Someone may take a picture and send it to Stomp. So what does my mother do? She asks the nearest person with a seat to give it up for my sister.

If my mother is to be believed, the unfortunate stranger usually complies and my sister gets the seat.

When my mother first told me about this, I was taken aback by her forwardness. How could she just ask strangers to give up their seats? My mother said she didn’t care.

From experience, she knows that passively waiting for someone to voluntarily give up a seat on a crowded MRT train is like...well, waiting for the graciousness campaigns starring rapping sitcom characters and Dim Sum Dollies to work on non-mentally handicapped commuters.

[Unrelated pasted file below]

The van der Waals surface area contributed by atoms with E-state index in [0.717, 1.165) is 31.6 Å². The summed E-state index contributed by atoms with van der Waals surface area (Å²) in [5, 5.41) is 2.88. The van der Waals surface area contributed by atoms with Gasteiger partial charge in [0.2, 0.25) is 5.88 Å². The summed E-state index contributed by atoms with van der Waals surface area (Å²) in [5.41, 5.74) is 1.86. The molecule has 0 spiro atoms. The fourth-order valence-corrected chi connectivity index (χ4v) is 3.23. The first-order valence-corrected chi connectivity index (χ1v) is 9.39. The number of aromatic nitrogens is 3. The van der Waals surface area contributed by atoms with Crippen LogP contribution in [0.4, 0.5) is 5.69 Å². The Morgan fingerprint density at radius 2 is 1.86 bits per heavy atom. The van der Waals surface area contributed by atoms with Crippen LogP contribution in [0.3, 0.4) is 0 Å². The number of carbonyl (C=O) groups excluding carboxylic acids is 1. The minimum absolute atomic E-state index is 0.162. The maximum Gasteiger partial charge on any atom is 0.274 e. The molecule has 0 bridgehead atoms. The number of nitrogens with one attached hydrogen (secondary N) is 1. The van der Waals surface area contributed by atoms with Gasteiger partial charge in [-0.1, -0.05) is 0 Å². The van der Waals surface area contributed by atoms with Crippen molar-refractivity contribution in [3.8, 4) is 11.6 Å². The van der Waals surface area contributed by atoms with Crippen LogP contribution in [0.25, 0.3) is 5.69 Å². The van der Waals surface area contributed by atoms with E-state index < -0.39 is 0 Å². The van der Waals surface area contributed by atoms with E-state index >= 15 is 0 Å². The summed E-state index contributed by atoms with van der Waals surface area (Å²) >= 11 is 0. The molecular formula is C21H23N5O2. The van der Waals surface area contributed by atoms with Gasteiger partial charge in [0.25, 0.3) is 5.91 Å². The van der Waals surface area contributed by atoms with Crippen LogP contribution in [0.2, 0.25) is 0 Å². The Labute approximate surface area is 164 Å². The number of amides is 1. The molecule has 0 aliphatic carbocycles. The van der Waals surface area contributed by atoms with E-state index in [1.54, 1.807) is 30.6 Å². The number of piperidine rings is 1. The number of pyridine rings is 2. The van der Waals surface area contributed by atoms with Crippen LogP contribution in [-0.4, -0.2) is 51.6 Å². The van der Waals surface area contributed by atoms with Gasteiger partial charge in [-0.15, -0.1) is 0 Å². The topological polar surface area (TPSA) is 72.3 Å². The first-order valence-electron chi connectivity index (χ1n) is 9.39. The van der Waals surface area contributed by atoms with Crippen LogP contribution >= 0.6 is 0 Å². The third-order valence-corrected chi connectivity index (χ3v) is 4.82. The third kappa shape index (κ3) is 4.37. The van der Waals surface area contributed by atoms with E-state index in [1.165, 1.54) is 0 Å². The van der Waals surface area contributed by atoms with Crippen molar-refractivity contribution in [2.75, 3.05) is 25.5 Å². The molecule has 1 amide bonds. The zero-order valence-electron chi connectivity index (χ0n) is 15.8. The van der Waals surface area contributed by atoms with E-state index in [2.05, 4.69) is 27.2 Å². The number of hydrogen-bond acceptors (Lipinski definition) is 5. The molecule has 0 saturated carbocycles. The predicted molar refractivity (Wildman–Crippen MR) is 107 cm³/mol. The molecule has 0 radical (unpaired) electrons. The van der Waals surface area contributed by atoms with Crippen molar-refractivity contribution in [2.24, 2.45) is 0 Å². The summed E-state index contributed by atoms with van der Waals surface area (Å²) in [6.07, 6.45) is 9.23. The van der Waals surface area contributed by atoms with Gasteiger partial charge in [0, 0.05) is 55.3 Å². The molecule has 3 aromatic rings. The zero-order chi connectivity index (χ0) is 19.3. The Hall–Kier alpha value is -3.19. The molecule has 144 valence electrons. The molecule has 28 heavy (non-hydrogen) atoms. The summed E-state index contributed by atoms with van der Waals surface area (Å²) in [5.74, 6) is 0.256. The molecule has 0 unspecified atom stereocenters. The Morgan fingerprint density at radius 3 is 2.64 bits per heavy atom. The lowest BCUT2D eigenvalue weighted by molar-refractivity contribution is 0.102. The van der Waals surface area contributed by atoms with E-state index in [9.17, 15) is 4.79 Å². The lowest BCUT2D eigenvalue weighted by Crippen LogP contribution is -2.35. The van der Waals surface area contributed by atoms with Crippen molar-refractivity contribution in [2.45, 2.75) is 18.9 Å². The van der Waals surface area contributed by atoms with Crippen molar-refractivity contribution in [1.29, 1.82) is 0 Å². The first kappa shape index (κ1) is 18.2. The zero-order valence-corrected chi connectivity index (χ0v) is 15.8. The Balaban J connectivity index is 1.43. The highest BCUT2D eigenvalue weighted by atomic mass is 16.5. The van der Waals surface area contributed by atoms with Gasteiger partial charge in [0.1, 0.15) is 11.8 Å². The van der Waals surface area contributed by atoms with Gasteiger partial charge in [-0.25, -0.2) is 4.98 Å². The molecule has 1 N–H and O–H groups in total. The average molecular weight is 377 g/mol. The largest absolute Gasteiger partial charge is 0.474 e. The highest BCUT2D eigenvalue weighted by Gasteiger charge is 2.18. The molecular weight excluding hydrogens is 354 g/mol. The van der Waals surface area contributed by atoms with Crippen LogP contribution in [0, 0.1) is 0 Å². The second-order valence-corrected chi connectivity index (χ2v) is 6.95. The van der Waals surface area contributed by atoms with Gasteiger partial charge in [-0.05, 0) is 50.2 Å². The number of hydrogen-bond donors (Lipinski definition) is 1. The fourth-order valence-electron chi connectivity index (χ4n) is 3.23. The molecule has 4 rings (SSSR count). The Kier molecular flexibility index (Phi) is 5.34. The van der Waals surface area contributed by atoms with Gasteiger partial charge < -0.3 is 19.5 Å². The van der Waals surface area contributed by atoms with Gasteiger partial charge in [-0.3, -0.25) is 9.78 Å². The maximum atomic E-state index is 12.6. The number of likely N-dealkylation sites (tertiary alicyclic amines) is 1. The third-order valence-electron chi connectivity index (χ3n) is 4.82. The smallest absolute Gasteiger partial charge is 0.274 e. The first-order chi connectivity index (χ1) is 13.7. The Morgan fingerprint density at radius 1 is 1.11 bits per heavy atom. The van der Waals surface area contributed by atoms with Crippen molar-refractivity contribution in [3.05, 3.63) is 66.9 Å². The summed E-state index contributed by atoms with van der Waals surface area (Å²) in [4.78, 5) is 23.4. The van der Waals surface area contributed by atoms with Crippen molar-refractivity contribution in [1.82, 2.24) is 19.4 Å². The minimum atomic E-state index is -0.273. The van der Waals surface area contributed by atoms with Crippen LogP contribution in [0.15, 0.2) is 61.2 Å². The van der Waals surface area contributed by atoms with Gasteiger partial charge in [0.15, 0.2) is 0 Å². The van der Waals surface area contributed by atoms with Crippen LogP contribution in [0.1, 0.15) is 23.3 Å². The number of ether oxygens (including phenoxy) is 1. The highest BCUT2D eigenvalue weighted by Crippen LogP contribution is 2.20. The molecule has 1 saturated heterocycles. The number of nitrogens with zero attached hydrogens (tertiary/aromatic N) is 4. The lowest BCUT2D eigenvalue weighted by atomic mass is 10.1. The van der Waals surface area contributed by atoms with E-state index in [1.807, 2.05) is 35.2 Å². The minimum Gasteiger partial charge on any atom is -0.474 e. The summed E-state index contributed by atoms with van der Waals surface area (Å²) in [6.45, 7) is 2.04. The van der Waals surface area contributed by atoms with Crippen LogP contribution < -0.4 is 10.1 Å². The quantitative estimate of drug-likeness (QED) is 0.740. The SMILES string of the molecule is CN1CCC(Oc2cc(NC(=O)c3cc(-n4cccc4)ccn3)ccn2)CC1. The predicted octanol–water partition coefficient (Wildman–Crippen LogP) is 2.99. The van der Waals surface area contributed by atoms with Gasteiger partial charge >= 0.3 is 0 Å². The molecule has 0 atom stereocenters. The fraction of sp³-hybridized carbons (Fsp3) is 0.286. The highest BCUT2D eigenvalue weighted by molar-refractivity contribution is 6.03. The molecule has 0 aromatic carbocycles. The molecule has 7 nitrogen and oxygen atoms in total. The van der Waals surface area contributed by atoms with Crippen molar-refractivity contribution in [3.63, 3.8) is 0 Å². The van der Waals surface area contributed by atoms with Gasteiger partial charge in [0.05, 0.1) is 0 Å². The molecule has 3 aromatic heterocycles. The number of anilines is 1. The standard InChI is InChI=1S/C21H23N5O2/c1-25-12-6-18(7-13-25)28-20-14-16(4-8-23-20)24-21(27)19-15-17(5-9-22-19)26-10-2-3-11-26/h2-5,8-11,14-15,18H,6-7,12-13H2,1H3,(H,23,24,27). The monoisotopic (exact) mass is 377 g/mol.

I can imagine how that poor stranger must have felt.

There he was, nursing his migraine after being inflicted with the “Train is coming, training is coming” jingle day after day after day after day after day...

He really needed to sit down.



Suddenly, a strange old woman was in his face, demanding that he give up his seat for her weird-looking daughter sitting on the train floor. He wished he had a camera phone so that he could take a picture and send it to Stomp.

And what was that funky smell?

What was the guy to do?

Dazed from the migraine, the pushy old woman and the ungodly stink – where was it coming from? – he was too weak to resist and just did what he was told.

He got up and let my sister have the seat. He realised the smell was from her. The old woman said thanks.

Then, because my sister’s breath is so bad, the passenger sitting next to her would also flee and my mother would get a seat for herself as well. Two birds, one stone.

Forget graciousness campaigns. This is how the elderly and the handicapped can get seats on the train.

- Published in The New Paper, 26 September 2010